About This Project
The deep sea brittle star or Asteronyx loveni collections at the Muséum national d'Histoire naturelle in Paris and the Swedish Museum of Natural History in Stockholm have never been sequenced. The museum specimens were collected from the South-Pacific Ocean/Antarctic Ocean and Atlantic/North Sea. I will go to Europe to collect samples to sequence the mitochondrial COI DNA region of up to 100 specimens. The mitochondrial COI DNA region may reveal new species of deep sea brittle star.
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What is the context of this research?
This study focuses on the deep sea brittle star or Asteronyx loveni, related to sea star. The deep sea brittle star is considered "cosmopolitan" because of the species global distribution.
In 2018, I discovered at least two new species of brittle star in Japan. My results indicate that there are many more existing undescribed species of brittle star in other sea area.
The Muséum national d'Histoire naturelle in Paris and the Swedish Museum of Natural History in Stockholm own the largest collection of deep sea brittle stars collected from South-Pacific Ocean/Antarctic Ocean and Atlantic/North Sea.
By taking samples from the deep sea brittle sea star collections in Europe, I can perform DNA analysis on the specimens to determine if new species exist.
What is the significance of this project?
Brittle stars are a species that manifest low morphological, but considerable genetic disparity. Like many deep sea animals, the scientific community has yet to experiment with DNA analysis of samples. Because of the limited knowledge on brittle stars we believe there to be an opportunity to use DNA analysis to characterize potential new species.
I will not only complete DNA analysis on Asteronyx loveni specimens collected globally, I will also provide taxonomic descriptions of undescribed species which is my area of expertise.
Basic research into the taxonomy of deep-sea animals is important in understanding how life evolved in extreme deep sea environments.
What are the goals of the project?
My goal is search for new species in Asteronyx loveni in the museum collections. To accomplish this, we set out to accomplish the following:
First, I will visit two European museums to collect samples for DNA analysis. From the target areas (Indian Ocean, African Coast, Atlantic Ocean, North Sea and Antarctic Ocean) I will collect a total of 100 specimens, 20 specimens for each area. For each specimen, I will provide morphological observation for future description.
Second, funding will allow me to purchase regents and kits to DNA analysis based on COI gene for the collected 100 specimens. Using this analysis, I can recognize the potential new species.
Lastly, based on the DNA analysis and morphological data, I will be able to describe the new species of deep sea brittle stars.
I have confirmed that the mitochondrial COI DNA region is the most appropriate region to define new species. Because of the lack of experts in the deep sea brittle star field, many specimens of Asteronyx loveni are still unidentified. To identify the specimens, I need to visit the specimens in person and collect samples for DNA analysis. After that, I will perform molecular experiments for phylogenetic analysis.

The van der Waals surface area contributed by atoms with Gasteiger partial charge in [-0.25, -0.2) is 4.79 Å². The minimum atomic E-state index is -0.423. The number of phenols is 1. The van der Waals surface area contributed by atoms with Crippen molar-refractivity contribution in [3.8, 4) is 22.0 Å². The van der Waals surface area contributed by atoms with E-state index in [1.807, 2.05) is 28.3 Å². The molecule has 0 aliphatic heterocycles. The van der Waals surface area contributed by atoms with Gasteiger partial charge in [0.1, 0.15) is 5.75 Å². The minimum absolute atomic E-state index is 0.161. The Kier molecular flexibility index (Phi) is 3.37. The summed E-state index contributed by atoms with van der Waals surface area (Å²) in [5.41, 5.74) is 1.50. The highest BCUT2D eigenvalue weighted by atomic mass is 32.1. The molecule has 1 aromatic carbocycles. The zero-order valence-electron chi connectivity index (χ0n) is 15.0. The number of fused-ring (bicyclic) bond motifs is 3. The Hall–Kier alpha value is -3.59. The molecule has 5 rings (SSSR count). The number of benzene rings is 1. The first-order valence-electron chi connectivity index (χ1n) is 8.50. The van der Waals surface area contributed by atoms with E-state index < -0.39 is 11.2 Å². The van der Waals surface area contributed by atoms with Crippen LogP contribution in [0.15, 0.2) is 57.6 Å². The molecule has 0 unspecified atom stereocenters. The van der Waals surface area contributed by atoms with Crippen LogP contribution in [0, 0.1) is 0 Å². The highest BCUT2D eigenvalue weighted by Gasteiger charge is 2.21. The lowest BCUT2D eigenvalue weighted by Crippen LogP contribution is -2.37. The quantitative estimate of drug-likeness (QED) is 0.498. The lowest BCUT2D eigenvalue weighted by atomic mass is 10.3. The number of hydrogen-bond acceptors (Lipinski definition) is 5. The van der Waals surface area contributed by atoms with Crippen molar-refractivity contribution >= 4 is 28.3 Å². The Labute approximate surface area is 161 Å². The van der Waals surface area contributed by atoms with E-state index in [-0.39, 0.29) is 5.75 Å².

Funds are needed to cover the cost of DNA extractions, PCR (amplification of target DNA), and cycle sequencing for 100 specimens.
Travel funds will be used for transportation and accommodation from Japan to the Muséum national d'Histoire naturelle in Paris and Swedish Museum of Natural History in Stockholm where they possess collections of Asteronyx loveni from deep-sea area of South-Pacific Ocean and the Antarctic Ocean, Atlantic and North Sea. I will work with Dr. Marc Eleaume and Dr. Sabine Stöhr.
This project takes between 1.5 to 2 years to accomplish. This period allows me to visit the collections in European museums and complete the DNA analysis.
Once the DNA from samples is extracted and sequenced, I need time to perform phylogenetic analysis. By comparing the sequencing data from our samples to existing sequencing data on deep sea brittle star species, I will be able to reveal how many new species of Asteronyx loveni exist in the collections.
Aug 26, 2019
Oct 15, 2019
Finalize schedule to visit the Muséum national d'Histoire naturelle in Paris and the Swedish Museum of Natural History in Stockholm
Jan 15, 2020
Visit European museums and collect samples from specimens
Mar 01, 2020
Extract and sequence the DNA from collected samples
Sep 01, 2020
Complete analysis of DNA sequence data
Meet the Team
I'm a research assistant professor at Misaki Marine Biological Station of the University of Tokyo. My subjects are taxonomy and phylogeny of marine invertebrate animals, especially focusing on brittle stars (Echinodermata). From 2007, I am fascinated by basket stars which is plant-like brittle star and my description of new species reaching to more than 10. I challenged crowd funding in 2014 and promoted DNA taxonomy of a basket star related species, Asteronyx loveni in Japan. As a result, I found a new species but existence of more potential new species have also been indicated in the abroad oceans.
All donors will receive regular lab notes along the way. Donations over $20 will be posted a basket star thank you card. Upon completion, this research will be published in peer reviewed journals. Those who donate $200 or more will be personally recognized in the acknowledgements section of relevant publications.
- $4,479Total Donations
- $89.58Average Donation